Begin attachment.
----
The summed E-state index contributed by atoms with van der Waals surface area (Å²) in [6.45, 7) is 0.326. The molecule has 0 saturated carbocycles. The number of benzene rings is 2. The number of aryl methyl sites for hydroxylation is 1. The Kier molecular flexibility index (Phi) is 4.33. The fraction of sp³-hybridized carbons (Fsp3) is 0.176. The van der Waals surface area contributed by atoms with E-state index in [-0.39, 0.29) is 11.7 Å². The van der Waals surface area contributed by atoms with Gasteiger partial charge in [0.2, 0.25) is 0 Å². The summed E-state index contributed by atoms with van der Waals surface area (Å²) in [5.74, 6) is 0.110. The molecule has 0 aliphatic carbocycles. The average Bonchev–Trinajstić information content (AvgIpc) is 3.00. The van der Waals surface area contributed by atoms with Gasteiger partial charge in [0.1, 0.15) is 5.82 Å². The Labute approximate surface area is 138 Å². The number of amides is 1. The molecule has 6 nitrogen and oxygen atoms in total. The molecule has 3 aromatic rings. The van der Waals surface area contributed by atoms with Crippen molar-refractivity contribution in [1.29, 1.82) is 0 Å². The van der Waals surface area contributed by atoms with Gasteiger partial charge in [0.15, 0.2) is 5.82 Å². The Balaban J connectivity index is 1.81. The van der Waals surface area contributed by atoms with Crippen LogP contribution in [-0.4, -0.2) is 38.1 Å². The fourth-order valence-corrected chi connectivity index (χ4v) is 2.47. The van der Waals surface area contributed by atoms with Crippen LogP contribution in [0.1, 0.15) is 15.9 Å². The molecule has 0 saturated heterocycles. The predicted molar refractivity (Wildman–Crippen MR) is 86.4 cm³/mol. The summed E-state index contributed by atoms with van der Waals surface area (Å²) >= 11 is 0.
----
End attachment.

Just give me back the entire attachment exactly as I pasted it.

The summed E-state index contributed by atoms with van der Waals surface area (Å²) in [6.45, 7) is 0.326. The molecule has 0 saturated carbocycles. The number of benzene rings is 2. The number of aryl methyl sites for hydroxylation is 1. The Kier molecular flexibility index (Phi) is 4.33. The fraction of sp³-hybridized carbons (Fsp3) is 0.176. The van der Waals surface area contributed by atoms with E-state index in [-0.39, 0.29) is 11.7 Å². The van der Waals surface area contributed by atoms with Gasteiger partial charge in [0.2, 0.25) is 0 Å². The summed E-state index contributed by atoms with van der Waals surface area (Å²) in [5.74, 6) is 0.110. The molecule has 0 aliphatic carbocycles. The average Bonchev–Trinajstić information content (AvgIpc) is 3.00. The van der Waals surface area contributed by atoms with Gasteiger partial charge in [0.1, 0.15) is 5.82 Å². The Labute approximate surface area is 138 Å². The number of amides is 1. The molecule has 6 nitrogen and oxygen atoms in total. The molecule has 3 aromatic rings. The van der Waals surface area contributed by atoms with Crippen molar-refractivity contribution in [1.29, 1.82) is 0 Å². The van der Waals surface area contributed by atoms with Gasteiger partial charge in [0.15, 0.2) is 5.82 Å². The Balaban J connectivity index is 1.81. The van der Waals surface area contributed by atoms with Crippen LogP contribution in [-0.4, -0.2) is 38.1 Å². The fourth-order valence-corrected chi connectivity index (χ4v) is 2.47. The van der Waals surface area contributed by atoms with Crippen LogP contribution in [0.1, 0.15) is 15.9 Å². The molecule has 0 saturated heterocycles. The predicted molar refractivity (Wildman–Crippen MR) is 86.4 cm³/mol. The summed E-state index contributed by atoms with van der Waals surface area (Å²) >= 11 is 0.